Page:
Monday, December 10, 2012
In a very famous context, D. H. Lawrence is himself famous for using a word beginning with ‘f’, a word that is infamous rather than famous. Mentioning this word and then repeating it got the author into some serious trouble that was not resolved until decades after his death. In this book, The Lost Girl, Lawrence is clearly preoccupied with the word and the novel is very much focused on it and its associated act. Its anticipation, achievement, consequences and perceived implications seem to be the very stuff of the heroine’s life, but in this book the word never actually appears. So, like Lawrence, let’s use a euphemism, but let’s also be more direct than the writer. Let’s use ‘fabrication’, an activity that is central to the work of any author.
The Lost Girl is Alvina Houghton. The surname is pronounced with an ‘f’ sound in the middle, not an ‘o’, so its first syllable rhymes with ‘fluff’, not ‘now’. She is the daughter of James, a shopkeeper in a small Derbyshire town called Woodhouse, in the north English midlands. James has a shop selling Manchester goods, the mass produced textiles of the late nineteenth century. He is not the best businessman, however, and his activities shrink over time. His daughter, Alvina - that’s with a ‘y’ sound in the middle, not an ‘e’ - is rather plain-looking and apparently not too interesting either. She thinks quite a lot about fabrication from quite an early age, but she is a determined spectator when it comes to relationships. Her counsel, especially after her mother dies, is from older women, some of them determined spinsters.
After some prevarication, Alvina eventually trains as a midwife. The skill offers her a chance of independence, but she chooses to revert to her preferred state of familial dependence. After all, Alvina will probably inherit her father’s business. Thus she continues her arm’s length relation with life.
There is a short affair with a local man, a rather goofy figure who goes on to Oxford University and probably lives long enough to make a packet. But clearly the safe option is not for Alvina, who equally seems utterly afraid of risk in any form. She clearly cannot bring herself to the fabrication she privately craves and so the affair, surely destined for marriage in the eyes of the locals, comes to nought.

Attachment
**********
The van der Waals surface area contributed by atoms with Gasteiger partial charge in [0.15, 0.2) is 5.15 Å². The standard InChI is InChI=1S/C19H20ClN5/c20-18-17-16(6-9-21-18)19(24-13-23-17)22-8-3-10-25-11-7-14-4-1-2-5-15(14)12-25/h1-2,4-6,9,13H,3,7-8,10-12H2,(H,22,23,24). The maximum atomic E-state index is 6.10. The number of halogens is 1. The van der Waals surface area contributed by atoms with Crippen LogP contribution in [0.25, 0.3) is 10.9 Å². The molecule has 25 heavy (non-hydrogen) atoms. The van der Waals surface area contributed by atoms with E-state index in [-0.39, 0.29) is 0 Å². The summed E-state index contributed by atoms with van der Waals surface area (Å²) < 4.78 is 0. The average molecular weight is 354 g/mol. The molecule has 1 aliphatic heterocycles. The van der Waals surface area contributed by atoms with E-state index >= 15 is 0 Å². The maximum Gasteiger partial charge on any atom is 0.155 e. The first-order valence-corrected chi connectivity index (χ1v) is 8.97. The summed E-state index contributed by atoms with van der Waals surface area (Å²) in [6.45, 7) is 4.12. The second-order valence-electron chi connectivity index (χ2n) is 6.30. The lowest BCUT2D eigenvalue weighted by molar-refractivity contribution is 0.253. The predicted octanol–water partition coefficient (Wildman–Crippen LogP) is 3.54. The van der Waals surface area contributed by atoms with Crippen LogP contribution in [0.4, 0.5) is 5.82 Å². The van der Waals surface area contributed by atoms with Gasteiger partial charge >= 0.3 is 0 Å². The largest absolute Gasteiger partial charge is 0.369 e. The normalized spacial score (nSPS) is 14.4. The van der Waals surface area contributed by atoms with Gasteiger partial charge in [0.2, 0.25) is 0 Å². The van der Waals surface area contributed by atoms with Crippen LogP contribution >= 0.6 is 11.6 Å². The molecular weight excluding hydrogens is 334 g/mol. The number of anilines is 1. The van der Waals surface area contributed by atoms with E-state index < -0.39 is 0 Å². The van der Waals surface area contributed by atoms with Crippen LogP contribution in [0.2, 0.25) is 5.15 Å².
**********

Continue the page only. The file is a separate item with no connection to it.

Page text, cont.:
Women close to The Lost Girl die. Others remain like perched birds watching over events. And, when James decides to leave the shop and sell off the little coal mine he also owns there is much consternation. There is even more to chirp about when he announces he is going into the entertainment business by opening up a little music hall, especially when Alvina declares that she will play the piano. Until this point, she had not mentioned being a musician. It is worthwhile remembering that we are in age when playing the instrument was almost part of any single woman’s trousseau.
And so the music hall presents its act, a motley crew of Red Indian impersonators, including a German called Max and an Italian called Cicio. Initially, the show packs them in, but the passing of time sees interest start to dwindle. But suddenly new opportunities arise for Alvina to think of fabrication, and fabrication with foreigners involved to boot!
And so the story of Lawrence’s The Lost Girl eventually fabricates its way from Derbyshire, and we leave Alvina in what looks like a new - though very old fashioned - life in changed circumstances. She seems now completely enslaved in her chosen womanly role, but we are at the start of the First World War and surely the role of women in society is about to change for ever.
The Lost Girl deals with many of Lawrence’s recurring themes, but its fabrication is often rather clumsy and its style often less than comfortable. It is, however, worth seeing through, if only to realise just how much both Lawrence and his fabricated characters - especially the women - are still locked in a soon to be changed mind-set about gender roles and social class.